©2015-2019 Caring Canines Therapy Dogs of Southern Vermont, Inc.

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Guidelines for Caring Canines Therapy Dog Club Handlers

  • Caring Canines Therapy Dog Club (CCTDC) is a non-profit organization.  Therefore, CCTDC registered dogs will not accept fees or compensation for therapy dog visits or for the personal financial gain of any member.

 

  • All dogs must be currently listed with Caring Canines Therapy Dog Club and handlers must wear their photo identification badge.

 

  • Handlers must have control over their dogs at all times.

 

  • All rules of the facility must be followed.

 

  • Do not interfere with the normal activity of the facility.

 

  • Handlers must check in with staff or supervisor when they visit.  Where relevant, ask if there are any residents you cannot visit.

  • If another team is visiting a person, please wait until the other team has moved away before you approach with your dog.

 

  • Handlers should avoid wearing perfumes/colognes.  Residents can be very sensitive to smells.

 

  • Be mindful that some people are afraid of or allergic to dogs.  Keep your dog close so that you do not surprise such people in hallways or rooms.

 

  • Always ask the resident’s permission before you visit with them or take your dog into their room.  Before entering a room, ask the resident if a therapy dog would be welcome.

 

  • Keep your dog close in order to avoid walkers, wheelchairs, canes and tubing.  A dog entangled in such equipment can do harm to the resident and itself.

 

  • Be aware of the resident’s physical condition so your dog will not be put into a position that could cause them harm.

 

  • Some residents are frail and may have brittle bones and sensitive skin.  Take care that you and your dog cause no injury.

 

  • Be aware of your surroundings and potential dangers.  Residents can grab collars, pinch skin, or squeeze feet/ears, etc., causing pain or discomfort for your dog.

 

  • When visiting a resident’s room, limit to one dog per room at a time.

 

  • If it is necessary to move a bed table, walker, phone, chair, etc. for your dog to be patted, always return items to their original place.

 

  • A handler must handle ONE dog at a time.  In other words, if you have two certified therapy dogs, you may only bring one in at a time.

 

  • Keep your dog’s nose off the floor.  One never knows what might be down there.

 

  • Be prepared with proper material to quickly clean up after your dog if it unexpectedly vomits, urinates, or defecates within the facility or on the grounds of the facility.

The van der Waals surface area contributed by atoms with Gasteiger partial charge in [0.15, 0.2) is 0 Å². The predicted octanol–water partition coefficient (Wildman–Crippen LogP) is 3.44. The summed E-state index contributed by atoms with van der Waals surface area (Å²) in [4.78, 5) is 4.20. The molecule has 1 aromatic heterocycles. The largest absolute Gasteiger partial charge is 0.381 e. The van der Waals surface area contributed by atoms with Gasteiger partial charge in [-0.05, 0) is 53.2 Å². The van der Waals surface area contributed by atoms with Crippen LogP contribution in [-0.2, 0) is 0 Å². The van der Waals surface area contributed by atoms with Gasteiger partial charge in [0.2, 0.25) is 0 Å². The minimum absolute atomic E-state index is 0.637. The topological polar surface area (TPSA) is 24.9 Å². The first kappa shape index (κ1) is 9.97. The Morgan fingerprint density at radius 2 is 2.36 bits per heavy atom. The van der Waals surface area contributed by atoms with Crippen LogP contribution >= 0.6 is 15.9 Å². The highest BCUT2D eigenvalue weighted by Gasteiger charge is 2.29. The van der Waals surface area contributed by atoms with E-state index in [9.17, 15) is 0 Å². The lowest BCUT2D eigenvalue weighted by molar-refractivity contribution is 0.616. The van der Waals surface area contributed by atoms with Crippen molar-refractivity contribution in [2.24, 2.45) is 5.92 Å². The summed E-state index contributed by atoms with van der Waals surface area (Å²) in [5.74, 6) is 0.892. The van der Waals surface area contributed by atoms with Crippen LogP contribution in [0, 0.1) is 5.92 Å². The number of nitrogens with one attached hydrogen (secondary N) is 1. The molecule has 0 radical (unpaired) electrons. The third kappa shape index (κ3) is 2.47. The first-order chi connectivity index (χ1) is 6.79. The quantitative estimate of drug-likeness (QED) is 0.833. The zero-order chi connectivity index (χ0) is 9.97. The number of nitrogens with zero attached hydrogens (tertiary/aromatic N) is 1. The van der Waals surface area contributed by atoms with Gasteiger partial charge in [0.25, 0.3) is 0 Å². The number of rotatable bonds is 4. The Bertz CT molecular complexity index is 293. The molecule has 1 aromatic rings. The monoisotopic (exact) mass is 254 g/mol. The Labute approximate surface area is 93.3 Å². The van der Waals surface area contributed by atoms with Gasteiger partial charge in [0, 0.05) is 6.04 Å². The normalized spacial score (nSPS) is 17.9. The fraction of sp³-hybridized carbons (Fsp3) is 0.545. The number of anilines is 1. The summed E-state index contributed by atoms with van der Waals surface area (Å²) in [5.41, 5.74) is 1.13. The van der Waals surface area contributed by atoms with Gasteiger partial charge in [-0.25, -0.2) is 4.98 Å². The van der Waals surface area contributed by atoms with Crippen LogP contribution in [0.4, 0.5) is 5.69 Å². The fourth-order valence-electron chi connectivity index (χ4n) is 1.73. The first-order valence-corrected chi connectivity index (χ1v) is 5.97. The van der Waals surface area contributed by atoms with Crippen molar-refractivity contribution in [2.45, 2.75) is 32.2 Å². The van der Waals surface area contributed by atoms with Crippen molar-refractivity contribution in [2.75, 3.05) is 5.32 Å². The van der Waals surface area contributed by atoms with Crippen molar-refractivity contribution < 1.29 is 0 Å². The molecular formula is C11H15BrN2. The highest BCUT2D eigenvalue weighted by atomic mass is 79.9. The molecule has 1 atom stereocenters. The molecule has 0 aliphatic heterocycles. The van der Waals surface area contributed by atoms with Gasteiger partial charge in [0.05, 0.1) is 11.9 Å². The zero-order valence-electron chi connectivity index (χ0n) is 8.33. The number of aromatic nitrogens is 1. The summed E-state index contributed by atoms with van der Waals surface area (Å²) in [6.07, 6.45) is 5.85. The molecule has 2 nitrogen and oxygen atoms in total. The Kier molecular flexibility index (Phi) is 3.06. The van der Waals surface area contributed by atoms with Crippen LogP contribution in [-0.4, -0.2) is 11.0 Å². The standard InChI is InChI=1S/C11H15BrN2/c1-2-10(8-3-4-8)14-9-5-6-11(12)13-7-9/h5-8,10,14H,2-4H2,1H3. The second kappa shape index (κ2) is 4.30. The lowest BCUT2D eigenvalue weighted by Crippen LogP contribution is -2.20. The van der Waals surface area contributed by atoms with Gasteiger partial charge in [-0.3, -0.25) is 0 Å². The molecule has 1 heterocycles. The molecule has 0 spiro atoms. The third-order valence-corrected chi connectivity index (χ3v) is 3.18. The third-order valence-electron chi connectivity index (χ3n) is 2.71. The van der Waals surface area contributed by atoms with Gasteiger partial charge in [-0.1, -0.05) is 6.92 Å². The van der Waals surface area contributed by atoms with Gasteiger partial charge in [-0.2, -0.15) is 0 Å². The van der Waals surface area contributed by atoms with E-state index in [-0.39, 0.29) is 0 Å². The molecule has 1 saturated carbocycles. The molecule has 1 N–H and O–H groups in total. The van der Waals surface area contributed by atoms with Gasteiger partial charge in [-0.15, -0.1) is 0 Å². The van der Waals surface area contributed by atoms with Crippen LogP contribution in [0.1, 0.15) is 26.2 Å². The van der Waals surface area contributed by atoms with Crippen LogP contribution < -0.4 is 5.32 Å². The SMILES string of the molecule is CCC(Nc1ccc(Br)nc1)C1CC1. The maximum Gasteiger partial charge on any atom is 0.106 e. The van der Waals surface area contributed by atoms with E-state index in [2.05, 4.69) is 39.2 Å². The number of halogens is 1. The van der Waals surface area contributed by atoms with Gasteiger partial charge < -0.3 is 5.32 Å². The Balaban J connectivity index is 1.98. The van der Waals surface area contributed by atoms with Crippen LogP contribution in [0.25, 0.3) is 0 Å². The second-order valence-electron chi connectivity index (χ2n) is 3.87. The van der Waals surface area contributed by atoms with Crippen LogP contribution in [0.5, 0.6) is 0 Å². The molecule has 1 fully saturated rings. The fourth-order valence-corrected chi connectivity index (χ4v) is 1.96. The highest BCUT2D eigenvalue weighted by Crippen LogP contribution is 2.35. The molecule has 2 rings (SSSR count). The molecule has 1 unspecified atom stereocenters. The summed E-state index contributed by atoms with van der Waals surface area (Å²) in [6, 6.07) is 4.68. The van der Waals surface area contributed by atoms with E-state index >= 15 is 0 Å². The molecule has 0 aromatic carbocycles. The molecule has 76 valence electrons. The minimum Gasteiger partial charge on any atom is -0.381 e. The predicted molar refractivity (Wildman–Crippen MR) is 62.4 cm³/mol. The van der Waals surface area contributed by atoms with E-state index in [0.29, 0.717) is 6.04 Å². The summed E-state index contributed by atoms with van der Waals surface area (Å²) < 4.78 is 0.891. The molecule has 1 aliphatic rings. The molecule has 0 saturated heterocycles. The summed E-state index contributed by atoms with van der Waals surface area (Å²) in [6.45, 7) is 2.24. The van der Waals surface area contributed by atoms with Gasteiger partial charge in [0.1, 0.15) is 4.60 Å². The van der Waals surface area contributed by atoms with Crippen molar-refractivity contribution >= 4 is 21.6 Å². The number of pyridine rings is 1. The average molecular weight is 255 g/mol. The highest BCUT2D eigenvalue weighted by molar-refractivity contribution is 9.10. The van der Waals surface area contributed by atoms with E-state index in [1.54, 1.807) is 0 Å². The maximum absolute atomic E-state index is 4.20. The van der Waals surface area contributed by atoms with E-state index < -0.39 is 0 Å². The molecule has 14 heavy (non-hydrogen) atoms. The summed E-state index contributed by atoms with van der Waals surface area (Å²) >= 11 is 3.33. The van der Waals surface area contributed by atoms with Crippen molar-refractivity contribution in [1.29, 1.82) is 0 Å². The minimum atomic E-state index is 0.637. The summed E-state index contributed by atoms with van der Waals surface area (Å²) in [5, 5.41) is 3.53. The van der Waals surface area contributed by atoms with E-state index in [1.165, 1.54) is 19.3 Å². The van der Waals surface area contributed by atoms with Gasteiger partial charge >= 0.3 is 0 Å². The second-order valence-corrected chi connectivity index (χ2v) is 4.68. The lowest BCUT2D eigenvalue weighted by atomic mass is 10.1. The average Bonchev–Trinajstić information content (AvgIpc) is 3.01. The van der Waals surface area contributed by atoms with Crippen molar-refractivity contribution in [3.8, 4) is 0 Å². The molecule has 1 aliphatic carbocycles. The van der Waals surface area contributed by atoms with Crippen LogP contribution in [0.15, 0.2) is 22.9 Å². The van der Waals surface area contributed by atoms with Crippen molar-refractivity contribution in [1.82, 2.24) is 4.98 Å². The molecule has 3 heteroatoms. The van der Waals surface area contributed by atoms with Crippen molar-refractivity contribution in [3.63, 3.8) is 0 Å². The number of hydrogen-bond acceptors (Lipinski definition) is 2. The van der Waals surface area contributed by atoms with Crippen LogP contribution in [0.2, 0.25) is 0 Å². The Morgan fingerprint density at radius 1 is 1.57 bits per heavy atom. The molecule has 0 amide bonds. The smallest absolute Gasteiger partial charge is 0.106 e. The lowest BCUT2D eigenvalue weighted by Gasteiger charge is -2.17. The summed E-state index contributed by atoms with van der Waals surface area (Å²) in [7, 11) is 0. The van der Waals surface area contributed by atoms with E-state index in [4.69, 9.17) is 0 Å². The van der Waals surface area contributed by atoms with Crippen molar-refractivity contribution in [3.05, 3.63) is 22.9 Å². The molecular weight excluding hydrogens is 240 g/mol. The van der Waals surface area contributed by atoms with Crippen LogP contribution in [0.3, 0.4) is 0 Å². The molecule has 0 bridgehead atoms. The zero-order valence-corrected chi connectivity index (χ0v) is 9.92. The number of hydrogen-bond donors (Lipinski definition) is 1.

• Respect residents’ confidentiality.  Do not discuss any personal or health information you may learn about someone you have visited.

 

  • Go with the residents’ needs in mind; be there to listen to them.  Often, asking if they have had pets is a good way to start a conversation.

 

  • Encourage residents, their family members and visitors, as well as facility staff, to pat your dog.  Many are dog lovers who miss their own pets and would benefit from touching the fur of a friendly dog.

 

  • Take the opportunity to educate interested observers about the value of therapy dogs to the emotional and physical health of residents.

 

  • Always wash hands, or use a hand sanitizer, before and after visits.  This is wise in order to prevent carrying something into, or out of, a facility.

 

  • Whether or not to let your dog accept treats is a personal choice.  However, please be VERY aware of how gentle your dog is when doing so.  If there is any chance that your dog might catch a finger with its teeth or grab the food in earnest, consider taking the treat from the resident to give to the dog yourself.

 

  • When making visits, please turn off your cell phone!  It is a distraction to being able to work with your dog safely and it is a common courtesy to the people we visit.

 

  • Remember that you are your dog’s advocate and observe its needs.  If your dog appears hot, tired, or otherwise stressed or uninterested, take your dog out of the situation and revisit at another time. 

 

  • Keep in mind that not all dogs are equally comfortable in all situations and that preferences may change as your dog ages.  Being alert to finding the best match for your dog and clients will promote a positive experience for all.